News February 3, 2021 Find out more SyriaMiddle East – North Africa Receive email alerts Read in Arabic / بالعربيةFive Turkish journalists were wounded two days ago while covering fierce fighting in the northern city of Aleppo. Three of them, working for the Turkish news agency Anadolu, were hit by sniper fire while the other two, employed by the Qatari satellite TV channel Al-Jazeera, were hit by shrapnel from a shell that exploded nearby (video link).“Journalists are now falling victim to violence in Aleppo, Syria’s latest war front,” Reporters Without Borders said. “This week’s incidents join a long list of attacks and cases of abusive treatment of journalists since the start of the uprising in Syria. They fuel concern about the danger for media personnel in the north of the country.“The location of the most intense fighting has been moving around for the country for more than a year but one characteristic remains the same: journalists are very exposed and no one seems to be trying very hard to protect them. The safety of these foreign and Syrian news providers –reporters and their support personnel – must be guaranteed not only by the government forces but also by the rebel Free Syrian Army.”Anadolu photographer Sinan Gûl sustained serious leg injuries from sniper fire while covering the Syrian air force bombardment of the Salah al-Din neighbourhood of Aleppo. (video link) The two other Anadolu journalists with him, reporter Samet Dogan and cameraman Kenan Yesilyurt, sustained less serious injuries. The three were able to return to Turkey yesterday.“We went to the region to cover the military operations,” Gül said. “When the snipers began firing at us, there were no longer any soldiers from the opposing side with us. I thought the neighbourhood was safe because the soldiers had begun to advance. I nonetheless told Kenan not to move. I crossed the road in order to take cover behind a car and, at that moment, I was the target of intense gunfire. The snipers were aiming at me. I was hit in the foot and leg. They kept on firing at me. As I was protected by the car, I was not hit in the head but I lost a lot of blood.”After being taken to Aleppo’s Sifa Hospital, Gul was evacuated to the Sehit Kamil state hospital in the south-eastern Turkish city of Gaziantep, where a bullet was removed from his right leg. Late yesterday afternoon, he was transferred to Istanbul’s Bahçelievler Hastanesi medical complex for a tissue graft.The other two injured journalists, Al-Jazeera reporter Amr Khachram and cameraman Hakan Bayginer, are currently been treated in a hospital on the Turkish side of the border for the injuries they received from a shell while interviewing rebels. Doctors said that their condition was stable and that they would be able to leave the hospital in a few days.These latest incidents involving journalists came three days after Dutch photographer Jeroens Oerlemans and British photographer John Cantlie were released by the foreign “jihadis” who had held them in their camp for a week after kidnapping them in Aleppo on 19 July.The Free Syrian Army has a duty to protect journalists and their assistants and to ensure that there is no recurrence of the kind of incident experienced by British reporter Alex Thomson in June, when he says that rebels deliberately led him and other journalists into an area where the Syrian government soldiers were shooting everyone on sight. News Organisation Damascus TV presenter arrested under cyber-crime law March 12, 2021 Find out more News August 1, 2012 – Updated on January 20, 2016 Five Turkish journalists wounded in Aleppo, latest danger zone for media personnel to go further March 8, 2021 Find out more Toll of ten years of civil war on journalists in Syria RSF_en News Related documents Five Turkish journalists wounded in AleppoPDF – 453.48 KB Help by sharing this information Follow the news on Syria Wave of Kurdish arrests of Syrian journalists SyriaMiddle East – North Africa
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Like us at https://www.facebook.com/pages/New-Pittsburgh-Courier/143866755628836?ref=hlFollow @NewPghCourier on Twitter https://twitter.com/NewPghCourier NUMBER SIX—Pictured are members of the Super Bowl XLIII (43) winning team, which beat the Arizona Cardinals in comeback fashion after the 2008 season. “MEAN” JOE GREENE, the man who started it all…he was honored at halftime as a member of the Super Bowl XIII (13) team that won the championship after the 1978 season. Greene ended up winning four Super Bowls in all. (Photos by Courier photographer Brian Cook)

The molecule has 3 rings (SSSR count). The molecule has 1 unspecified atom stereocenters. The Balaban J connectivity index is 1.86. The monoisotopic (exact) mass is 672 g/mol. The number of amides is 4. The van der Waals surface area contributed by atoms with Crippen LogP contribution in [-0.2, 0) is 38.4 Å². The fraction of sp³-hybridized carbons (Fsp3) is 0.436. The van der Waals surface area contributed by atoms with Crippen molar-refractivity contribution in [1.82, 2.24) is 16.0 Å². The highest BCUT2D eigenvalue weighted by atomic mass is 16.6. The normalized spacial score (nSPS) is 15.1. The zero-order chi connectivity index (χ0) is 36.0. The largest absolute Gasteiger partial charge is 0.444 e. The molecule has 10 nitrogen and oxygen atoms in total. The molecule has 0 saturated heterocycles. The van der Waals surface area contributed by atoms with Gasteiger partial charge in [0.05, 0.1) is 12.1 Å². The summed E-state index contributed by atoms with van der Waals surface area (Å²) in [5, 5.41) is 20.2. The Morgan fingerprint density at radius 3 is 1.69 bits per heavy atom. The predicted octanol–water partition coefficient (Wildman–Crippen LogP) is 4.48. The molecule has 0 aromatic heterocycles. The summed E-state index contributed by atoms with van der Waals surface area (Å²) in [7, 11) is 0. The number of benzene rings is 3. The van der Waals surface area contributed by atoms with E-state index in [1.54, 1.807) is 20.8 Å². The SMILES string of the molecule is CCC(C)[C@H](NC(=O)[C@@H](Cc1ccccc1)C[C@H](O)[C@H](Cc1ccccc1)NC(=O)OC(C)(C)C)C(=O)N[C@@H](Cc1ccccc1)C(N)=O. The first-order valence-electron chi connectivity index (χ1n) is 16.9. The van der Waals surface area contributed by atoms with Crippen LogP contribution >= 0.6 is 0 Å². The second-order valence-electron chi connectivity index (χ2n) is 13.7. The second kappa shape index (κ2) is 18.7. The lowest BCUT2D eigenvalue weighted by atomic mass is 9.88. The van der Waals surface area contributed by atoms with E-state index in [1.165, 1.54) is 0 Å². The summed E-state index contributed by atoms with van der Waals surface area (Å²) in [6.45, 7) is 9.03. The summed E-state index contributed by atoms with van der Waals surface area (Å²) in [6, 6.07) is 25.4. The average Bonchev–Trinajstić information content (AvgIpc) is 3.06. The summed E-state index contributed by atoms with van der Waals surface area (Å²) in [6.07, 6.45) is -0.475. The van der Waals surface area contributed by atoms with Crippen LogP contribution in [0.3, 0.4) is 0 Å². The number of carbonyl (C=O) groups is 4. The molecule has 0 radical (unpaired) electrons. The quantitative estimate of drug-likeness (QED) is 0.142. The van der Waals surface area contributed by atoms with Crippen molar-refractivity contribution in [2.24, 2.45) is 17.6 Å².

United States’ Serena Williams reacts after losing a point to Karolina Pliskova of the Czech Republic during their quarterfinal match at the Australian Open tennis championships in Melbourne, Australia, Wednesday, Jan. 23, 2019. (AP Photo/Andy Brownbill) Sure, both are 37, and they’re showing their age.Yes, both are gone from the Australian Open, each with a loss to a far-younger opponent. Williams exited Wednesday in the quarterfinals against 26-year-old Karolina Pliskova of the Czech Republic after wasting four match points and a 5-1 lead in the third set; Federer went out Sunday in the fourth round against 20-year-old Stefanos Tsitsipas of Greece.And, well, there also are these facts to consider:— Federer failed to make it to the final four at any of the past four Grand Slam tournaments (he sat out the French Open), the first such stretch for him since he reached his initial major semifinal all the way back in 2003;— Williams hasn’t won any of the four Slams she has entered since having a baby in September 2017, equaling her longest gap since a six-major drought from 2007-08.Here’s the thing, though, something that statistics can’t account for: As great as these two have been over the years — Williams owns 23 Grand Slam singles titles, Federer 20 — their most impressive quality might very well be the ability to adjust and adapt, to find new ways to win, to stay committed to doing whatever it takes to remain at the top.Federer, for example, went 4½ years without adding to his Grand Slam total, and then won three in a span of four that he appeared in.How? He changed to a larger racket head, began using a flat backhand more often and invented a new way of challenging opponents’ second serves.So count on Federer to come up with something else. As it is, he declared that he’ll return to the clay-court circuit this year and participate in the French Open for the first time since 2015. After all, he’s healthy. So why not? Maybe he won’t win the title there, but it could help him prepare for Wimbledon.A story that Williams’ coach, Patrick Mouratoglou, told this week is instructive.They began working together in 2012, shortly after the only first-round Grand Slam loss of Williams’ career, which came at the French Open.The next season, Williams told him she really wanted to win the title at Roland Garros, where she’d last been champion in 2002.“We made a plan,” he said, “and she worked incredibly hard.”And, lo and behold, in 2013, she ended her 11-year wait for a second triumph in Paris, just as she’d hoped.After the trophy ceremony, Williams went to stretch and told him to tag along.“She turned to me and said, ‘Now we have to win Wimbledon,’” Mouratoglou recalled. “She was chasing something for 11 years (and) … 10 minutes after, she was already focusing on the next goal. That’s different. There are guys who win one tournament and they celebrate for 15 years.”That last description fits neither Williams nor Federer.Indeed, they are at the opposite end of the spectrum: They fail to win one tournament and rue it.“It’s definitely not easy for me. From Day 1, I expect to go out and, quite frankly, to win. That hasn’t happened. But I do like my attitude. I like that I don’t want to go out here and say: ‘I expect to lose because I had a year off. I’ve been playing for 10 months. I’m not supposed to win.’ I don’t have that attitude,” Williams said about her return after taking time away to have her daughter.“I have the attitude of, like, I’ve only been playing 10 months, but I expect to win, and if I don’t, it’s disappointing. I’d rather think of it that way and know that it’s going to happen sooner or later than making an excuse for myself,” she said. “I don’t like making excuses.”She was asked where she might have the best chance to collect one more major championship to equal Margaret Court’s record of 24.“Right now would be Roland Garros,” came the answer, “because that’s the next one, the next Grand Slam for me.”That’s the right approach, of course.That kind of self-belief is a trait she shares with Federer, another reason not to dismiss their chances to contend on tennis’s most important stages. After all, this hardly would be the first time someone thought Williams or Federer were done.Federer didn’t take kindly to player-turned-TV-talker John McEnroe’s declaration that Tsitsipas’ upset signaled a changing of the guard.“He’s always going to say stuff,” Federer said, before dismissing McEnroe’s contention this way: “I’ve heard that story the last 10 years. From that standpoint, nothing new there.”___Howard Fendrich covers tennis for The Associated Press. Follow him on Twitter at http://twitter.com/HowardFendrich or write to him at [email protected]___More AP Tennis: https://www.apnews.com/apf-Tennis and https://twitter.com/AP_Sports MELBOURNE, Australia (AP) — Tempting as it might be, don’t write off Serena Williams or Roger Federer just yet.